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Medical Aesthetician Career Overview - How to Become an Aesthetician

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Anesthetist adjusting intravenous drip
Thierry Dosogne/Stone/Getty Images

What is a Medical Aesthetician? Brief Overview:

A medical aesthetician specializes in skincare, particularly facial skincare. Therefore they are often closely associated with the field of dermatology. Aestheticians provide a variety of services, procedures, products, and consultations to help improve and maintain the appearance and health of the client's or patient's skin.

Aestheticians are sometimes confused for cosmetologists. While there is some overlap, cosmetologists are usually not employed in a medical setting and therefore they do not do any procedures. Cosmetologists are usually more involved with application of make-up (cosmetics) and are not as involved in the actual ongoing healthcare and medical treatment of the skin as medical aestheticians typically are.

Where Do Aestheticians Work? Employment Settings:

A medical aesthetician may be employed by a hospital, medical practice, or any healthcare facility. Additionally, aestheticians may also work in salons or spas. It is common for plastic surgery practices and dermatologists' offices to employ aestheticians due to the nature of their clientele. However, some primary care practices may offer aesthetician's services as an added convenience, and as a way to attract patients and increase practice revenue.

Aestheticians may also be self-employed and contract themselves out to medical facilities, or just build their own client base and maintain their own office space, but this is not as common.

What Do Aestheticians Do? Job Duties:

Depending on experience and training, aestheticians provide a wide variety of services and procedures. They will meet with clients (or patients) by appointment, and consult on skin care needs. Aestheticians will examine the patient's skin and recommend a skincare regimen and products, provide pre- and post-operative skin care, or help manage effects of diseases or skin conditions such as rashes or other outbreaks. They may help patients minimize the appearance of various skin imperfections such as acne or surgical scars. Aestheticians may also help reduce the effects of aging on the skin.

Common services include chemical peels, facial scrubs, laser treatment, botox injections, cosmetic fillers to reduce lines and wrinkles, and more. Not all aestheticians are trained and experienced in the same procedures.

Job Outlook for Medical Aestheticians:

Are there many aestheticians' job openings available? According to the Bureau of Labor Statistics (BLS), there are about 47,000 aestheticians and medical aestheticians employed in the United States. The BLS projects more than 11,000 new jobs to be added, which is a strong 25 percent growth rate, and one that is "faster than average".

Average Income for Medical Aestheticians:

The Bureau of Labor Statistics lists the median annual salary for aestheticians as $28,920 annually, which equates to about $13.90 per hour.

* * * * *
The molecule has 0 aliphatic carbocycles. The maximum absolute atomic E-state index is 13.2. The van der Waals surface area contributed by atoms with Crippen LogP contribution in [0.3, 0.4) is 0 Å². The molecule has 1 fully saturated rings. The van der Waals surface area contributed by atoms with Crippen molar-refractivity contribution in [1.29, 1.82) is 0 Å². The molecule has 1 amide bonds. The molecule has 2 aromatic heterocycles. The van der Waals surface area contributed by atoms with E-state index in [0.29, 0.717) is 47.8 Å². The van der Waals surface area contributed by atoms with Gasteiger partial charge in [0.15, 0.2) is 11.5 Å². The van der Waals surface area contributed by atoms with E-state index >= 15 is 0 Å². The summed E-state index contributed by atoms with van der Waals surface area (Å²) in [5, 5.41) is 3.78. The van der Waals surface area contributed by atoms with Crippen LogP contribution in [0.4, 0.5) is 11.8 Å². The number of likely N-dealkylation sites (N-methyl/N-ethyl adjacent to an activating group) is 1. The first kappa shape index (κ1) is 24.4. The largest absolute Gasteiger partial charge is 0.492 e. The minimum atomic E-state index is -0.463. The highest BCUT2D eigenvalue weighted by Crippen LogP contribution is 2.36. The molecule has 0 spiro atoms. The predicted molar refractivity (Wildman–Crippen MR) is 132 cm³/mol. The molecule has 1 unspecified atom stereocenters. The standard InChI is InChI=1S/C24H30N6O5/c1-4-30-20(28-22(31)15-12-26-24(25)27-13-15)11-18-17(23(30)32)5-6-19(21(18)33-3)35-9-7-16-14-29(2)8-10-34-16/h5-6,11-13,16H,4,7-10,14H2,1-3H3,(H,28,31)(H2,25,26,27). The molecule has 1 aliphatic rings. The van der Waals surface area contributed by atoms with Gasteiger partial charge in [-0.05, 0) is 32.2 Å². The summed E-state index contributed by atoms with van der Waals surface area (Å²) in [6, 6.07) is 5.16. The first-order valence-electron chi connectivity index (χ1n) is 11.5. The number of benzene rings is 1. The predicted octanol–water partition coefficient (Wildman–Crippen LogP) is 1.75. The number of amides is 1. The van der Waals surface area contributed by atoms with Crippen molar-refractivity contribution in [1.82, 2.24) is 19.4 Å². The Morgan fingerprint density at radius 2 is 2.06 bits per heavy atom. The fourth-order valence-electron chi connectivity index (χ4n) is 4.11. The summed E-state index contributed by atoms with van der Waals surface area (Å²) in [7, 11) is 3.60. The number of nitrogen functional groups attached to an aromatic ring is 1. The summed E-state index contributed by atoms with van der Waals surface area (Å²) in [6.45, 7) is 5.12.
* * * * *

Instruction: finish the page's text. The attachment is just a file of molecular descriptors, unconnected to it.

How to Become a Medical Aesthetician:

Aestheticians must complete a training program that is accredited by the State Board of Cosmetology. Additionally, all states except Connecticut require a certification exam for licensure. Specific requirements for aesthetician licensure and certification vary by state, so be sure to check with your state board where you wish to practice.

Additionally, before you enroll for a training program, be sure to research the program and make sure it is authentic and provides the appropriate training.

Tips for Prospective Aestheticians and Skincare Specialists:

If you are hoping to be an aesthetician, how can you be successful? Katie Patton, a licensed medical aesthetician in Atlanta, Georgia, says "be tenacious. Believe in what you are doing and selling." She adds, "Do your homework... maybe even take an additional anatomy or medical terminology class, which will make you more attractive to a medical employer or physicians' group, as opposed to a spa or salon."

Additionally, Katie advises that working as an aesthetician is not without its challenges. Overcoming patients' expectations after they've tried a regimen without the best results can be tough, as can overcoming misleading television commercials or internet advertisements.

Perks and Drawbacks of Being an Aesthetician:

What's to love about being a medical aesthetician? If you love helping others to feel and look their best, this career could be very rewarding for you, especially if you are passionate about skin care. Job growth is projected to be very strong, so there should be a better chance of landing a job as an aesthetician.

However, as medical careers go, being an aesthetician is not one of the highest paying medical careers. If you are looking for a particularly lucrative career, you may want to look into other careers in the field of dermatology such as being a dermatology nurse or even a dermatologist. However, those careers require many more years of school and training.

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